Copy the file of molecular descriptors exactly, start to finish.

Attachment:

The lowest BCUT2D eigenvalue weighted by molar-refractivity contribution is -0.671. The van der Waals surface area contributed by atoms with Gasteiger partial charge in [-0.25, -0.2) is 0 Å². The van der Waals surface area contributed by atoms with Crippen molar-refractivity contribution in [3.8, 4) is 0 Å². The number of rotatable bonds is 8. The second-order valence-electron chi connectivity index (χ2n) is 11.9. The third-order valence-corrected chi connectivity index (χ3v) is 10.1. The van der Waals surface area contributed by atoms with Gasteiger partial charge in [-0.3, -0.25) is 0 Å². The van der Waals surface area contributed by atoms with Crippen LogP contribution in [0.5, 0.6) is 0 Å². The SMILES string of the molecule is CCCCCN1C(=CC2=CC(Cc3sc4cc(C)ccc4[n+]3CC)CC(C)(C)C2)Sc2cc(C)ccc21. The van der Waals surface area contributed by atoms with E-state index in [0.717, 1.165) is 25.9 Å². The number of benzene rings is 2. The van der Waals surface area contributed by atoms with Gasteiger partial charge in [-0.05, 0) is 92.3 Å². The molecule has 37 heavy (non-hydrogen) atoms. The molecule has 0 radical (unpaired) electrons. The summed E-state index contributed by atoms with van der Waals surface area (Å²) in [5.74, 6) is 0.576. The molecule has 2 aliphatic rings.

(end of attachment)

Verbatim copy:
The lowest BCUT2D eigenvalue weighted by molar-refractivity contribution is -0.671. The van der Waals surface area contributed by atoms with Gasteiger partial charge in [-0.25, -0.2) is 0 Å². The van der Waals surface area contributed by atoms with Crippen molar-refractivity contribution in [3.8, 4) is 0 Å². The number of rotatable bonds is 8. The second-order valence-electron chi connectivity index (χ2n) is 11.9. The third-order valence-corrected chi connectivity index (χ3v) is 10.1. The van der Waals surface area contributed by atoms with Gasteiger partial charge in [-0.3, -0.25) is 0 Å². The van der Waals surface area contributed by atoms with Crippen LogP contribution in [0.5, 0.6) is 0 Å². The SMILES string of the molecule is CCCCCN1C(=CC2=CC(Cc3sc4cc(C)ccc4[n+]3CC)CC(C)(C)C2)Sc2cc(C)ccc21. The van der Waals surface area contributed by atoms with E-state index in [0.717, 1.165) is 25.9 Å². The number of benzene rings is 2. The van der Waals surface area contributed by atoms with Gasteiger partial charge in [-0.05, 0) is 92.3 Å². The molecule has 37 heavy (non-hydrogen) atoms. The molecule has 0 radical (unpaired) electrons. The summed E-state index contributed by atoms with van der Waals surface area (Å²) in [5.74, 6) is 0.576. The molecule has 2 aliphatic rings.